Pamela Steadman-Wood, PhD, ABPP
Q. Why did you become Interested in making a career working with older adults?
A. During my undergraduate and graduate training, I developed an interest in helping individuals and families manage chronic illness. Various health psychology and neuropsychology practicums provided me with opportunities to work with older adults. As I became aware of the unique issues related to aging, including barriers to mental health treatment and the value of interdisciplinary approaches to care, I realized that all of the aspects of psychology I was most passionate about were prominent in this population. I then, pursued geropsychology internship and fellowship training programs to hone my skills working with older adults.
Q. Where do you practice?
A. I am a staff psychologist for a home-based primary care (HBPC) program at the Providence VA Medical Center in Rhode Island. I am also an Assistant Clinical Professor in the Department of Psychiatry & Human Behavior at the Alpert Medical School of Brown University.
Q. What kind of work do you do?
A. My work is multifaceted comprised of clinical, administrative, leadership and teaching responsibilities. I work on an integrated, interprofessional primary care team that provides home-based services to older adults with complex medical and psychiatric conditions that have not been managed effectively with routine clinic-based care.
Our psychology services include direct patient care and consultation. Direct services include assessment (Psychodiagnostic, cognitive and decision-making capacity evaluations), intervention (brief evidence-based psychotherapy, behavioral medicine, dementia care management and palliative care). Consultation is provided both formally and informally to the team and other referring providers. I am the mental health team leader for the HBPC team. In this capacity, I developed the behavioral health care integration and am involved in various program evaluation and enhancement projects.
In addition to my clinical and administrative roles, I am involved in psychology internship/fellowship training in the Brown University Psychology Training Consortium. In this role, I have created geropsychology training opportunities within the Behavioral Medicine and Neuropsychology tracks. I am also involved in developing mentoring programs for early career HBPC psychologists, nationally.
Lastly, I hold leadership roles on several VA committees focused on enhancing geriatric mental health care policies and procedures in the VA system, locally and nationally.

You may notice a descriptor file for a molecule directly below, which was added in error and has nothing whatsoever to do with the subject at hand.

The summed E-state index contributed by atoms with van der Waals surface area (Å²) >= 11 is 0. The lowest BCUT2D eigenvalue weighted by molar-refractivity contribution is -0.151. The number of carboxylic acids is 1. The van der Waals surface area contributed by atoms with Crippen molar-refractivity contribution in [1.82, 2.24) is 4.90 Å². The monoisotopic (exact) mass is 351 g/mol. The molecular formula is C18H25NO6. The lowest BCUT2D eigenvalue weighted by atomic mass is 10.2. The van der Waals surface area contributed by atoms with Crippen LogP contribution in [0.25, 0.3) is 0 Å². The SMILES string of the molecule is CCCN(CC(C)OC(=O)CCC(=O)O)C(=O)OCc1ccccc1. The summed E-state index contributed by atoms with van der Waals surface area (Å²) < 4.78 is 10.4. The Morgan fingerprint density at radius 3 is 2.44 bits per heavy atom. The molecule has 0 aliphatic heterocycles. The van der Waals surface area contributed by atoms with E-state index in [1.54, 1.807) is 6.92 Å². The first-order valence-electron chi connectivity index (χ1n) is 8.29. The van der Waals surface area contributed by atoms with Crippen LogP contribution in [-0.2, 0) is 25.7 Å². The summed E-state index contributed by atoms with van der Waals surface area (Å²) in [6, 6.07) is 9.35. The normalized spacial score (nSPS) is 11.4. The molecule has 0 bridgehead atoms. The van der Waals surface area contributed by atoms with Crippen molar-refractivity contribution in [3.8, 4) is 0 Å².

Q. Why did you decide to become board certified in geropsychology?
A. I have always prided myself in striving to the highest standard in all of my personal and professional endeavors. Therefore, I believed that pursuing board certification in Geropsychology was the next step in my professional development trajectory. Likewise, I felt strongly that board certification is a way to protect the public and ensure provision of high quality geropsychology services to an ever growing, underserved and diverse population. I viewed the process of pursing board certification as an opportunity to enhance my awareness, knowledge and skills though the in-depth analysis and study.
Q. Did the process of applying for the ABPP promote any changes in your professional behavior?
A. Yes. It certainly did. The process of pursuing ABPP provided me with the opportunity to reflect on my areas of strength and weakness. In identified areas of relative weakness (e.g., third party reimbursement issues that I don’t generally have to contend with working as a government employee), I made a concerted effort to improve my familiarity with those issues.
Q. Were there aspects of the ABGERO process that you found more difficult?
A. My experience overall was challenging, in a welcomed way. The most challenging aspect for me was the Ethics oral exam. I found it difficult because some aspects of the exam were unrelated to my actual practice. This required me to contemplate the ethical principles/standards in unfamiliar ways. Ultimately, I believe the exercise enhanced my understanding of ethical issues, standards and potential resolutions.
Q. Do you have any advice for those people considering applying to become a specialist in working with older adults?
A. For those considering ABGERO, I would highly recommend completing the self-assessment using the Pikes Peaks Geropsychology Knowledge and Skill Assessment Tool to evaluate strengths and weaknesses. It is a very comprehensive and user-friendly tool to guide the Professional Self Study section of the exam as well as highlight areas for further in-depth study.